Turning north off the Place de la Concorde (onto the rue Royal) we soon come to an ancient Roman-temple-ish church that often plays host to Paris’s most fashionable weddings.
La Madeleine: Former Site of a Synagogue
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This Neoclassical building was originally designed to be a temple to celebrate “the glory of the great army” (Napoléon’s army, Napoléon’s words), but it was not the first house of worship to sit on this site.
Back in 1182 there was a synagogue here that was seized by 15-year-old King Philip II (after he banished all Jews from France), which was then “converted” by Bishop Maurice de Sully into a church dedicated to Mary Magdalene.
Many Different Plans: Churches or Train Station?
But between seizure of synagogues and Napoléon’s temple, there were many plans for the site.
Louis XV wanted a church like that of Les Invalides, but that ended with the architect’s death.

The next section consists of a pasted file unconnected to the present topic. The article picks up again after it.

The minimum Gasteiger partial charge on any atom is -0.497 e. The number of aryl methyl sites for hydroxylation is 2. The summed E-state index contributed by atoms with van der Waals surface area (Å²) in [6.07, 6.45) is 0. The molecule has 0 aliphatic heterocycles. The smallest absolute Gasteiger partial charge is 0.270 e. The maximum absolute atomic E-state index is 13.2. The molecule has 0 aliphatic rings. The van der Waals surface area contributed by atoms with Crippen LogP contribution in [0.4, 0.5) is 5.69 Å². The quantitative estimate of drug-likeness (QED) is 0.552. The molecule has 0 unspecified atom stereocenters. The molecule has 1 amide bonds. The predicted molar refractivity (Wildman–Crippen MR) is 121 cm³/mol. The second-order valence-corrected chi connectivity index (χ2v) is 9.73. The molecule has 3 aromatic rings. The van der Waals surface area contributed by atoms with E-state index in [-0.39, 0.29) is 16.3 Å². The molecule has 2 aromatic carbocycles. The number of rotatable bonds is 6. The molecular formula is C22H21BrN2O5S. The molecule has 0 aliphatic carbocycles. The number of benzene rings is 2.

The next designer started to build a domed church like the Pantheon in Rome, but revolutionaries—who thought a library, ballroom or market would be more useful—put an end to that.
Even after Napoléon, when Louis XVIII again decided it would be a church dedicated to St. Mary Magdalene, there was brief talk (in 1837) of using the building as the first train station in Paris!
More articles in this series:
The Monuments of Paris — L’Arc de Triomphe
The Monuments of Paris — L’Avenue des Champs-Elysées
The Monuments of Paris — L’Obélisque de Luxor
The Monuments of Paris — La Madeleine
The Monuments of Paris — L’Opéra
The Monuments of Paris — Le Moulin Rouge
The Monuments of Paris — Le Sacré-Coeur
The Monuments of Paris — Le Louvre
The Monuments of Paris — Notre Dame
The Monuments of Paris — La Tour Eiffel
The Monuments of Paris — Père Lachaise Cemetery